Vogue World: celebration and recession

Vogue World: celebration and recession

A couple of days ago Vogue held VOGUE WORLD, an event in New York City to celebrate Vogue’s 130th anniversary. There were fashion shows, music, activities and many other experiences. The event was attended by celebrities such as athletes, singers, actresses, the most sought-after models of the decade and those who were models years ago and are now established as fashion icons. But, on this occasion, the celebrities were not the only ones invited to the event. Vogue World was open to the public and some invitations were even reserved for fashion students from different schools. A format that reminds us a lot of the famous Vogue Fashion’s Night Out that takes place in September and encourages anyone, whether they are part of the fashion industry or not, to participate, promote the purchase of fashion products from selected brands and to get into the industry in a fun, familiar and quite democratized way.

So far so good, but why would they celebrate the 130th anniversary in the middle of fashion week? What’s so special about it? Is it really an event that simply celebrates New York City and Vogue, or is there something more to it?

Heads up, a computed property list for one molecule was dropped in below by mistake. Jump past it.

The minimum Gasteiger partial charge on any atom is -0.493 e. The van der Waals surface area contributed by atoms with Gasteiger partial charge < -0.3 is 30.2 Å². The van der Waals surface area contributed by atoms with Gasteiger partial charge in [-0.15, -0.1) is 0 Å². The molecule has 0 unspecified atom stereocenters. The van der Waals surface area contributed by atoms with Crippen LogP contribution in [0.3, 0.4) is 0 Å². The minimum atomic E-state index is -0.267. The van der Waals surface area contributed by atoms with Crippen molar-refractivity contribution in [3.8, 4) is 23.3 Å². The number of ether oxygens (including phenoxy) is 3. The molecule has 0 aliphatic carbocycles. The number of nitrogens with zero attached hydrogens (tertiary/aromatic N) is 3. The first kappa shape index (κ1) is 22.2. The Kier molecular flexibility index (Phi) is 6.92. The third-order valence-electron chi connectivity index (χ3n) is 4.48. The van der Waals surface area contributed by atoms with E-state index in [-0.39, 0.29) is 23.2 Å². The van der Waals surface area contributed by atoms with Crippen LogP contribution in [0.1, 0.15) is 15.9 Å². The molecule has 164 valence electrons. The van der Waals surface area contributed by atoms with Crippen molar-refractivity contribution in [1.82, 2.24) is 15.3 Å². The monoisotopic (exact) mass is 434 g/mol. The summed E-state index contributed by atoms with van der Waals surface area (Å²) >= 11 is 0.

Well, just like VFNO, Vogue World, under all the music, glitz and fancy, reflects the state of an industry and a nation. We need no further evidence to be able to speak of a clear global recession. We are all trying to get through this period of economic downturn, and the fashion industry is no exception. After a pandemic, numerous wars and economic crises, our consumption habits have been changing. We still spend a large part of our income on fashion but not as compulsively as a few years ago. Hence the rise of sustainable trends, second-hand clothing and the development of an ethical awareness of the environment and the impact fashion has on it.

The celebration of Vogue World makes us think that the main actors working within the industry admit that, in a way, the sector is making losses and needs to revitalize itself and return to what it used to be. And, personally, I believe that this is going to be almost impossible or, at least, the industry will have to make a huge effort to achieve it, as the obvious climate change and the increase of people aware of the importance of this and the consequences that the fashion industry has on it, are going to follow the path of the ecological, the prosperous and the ethically correct.

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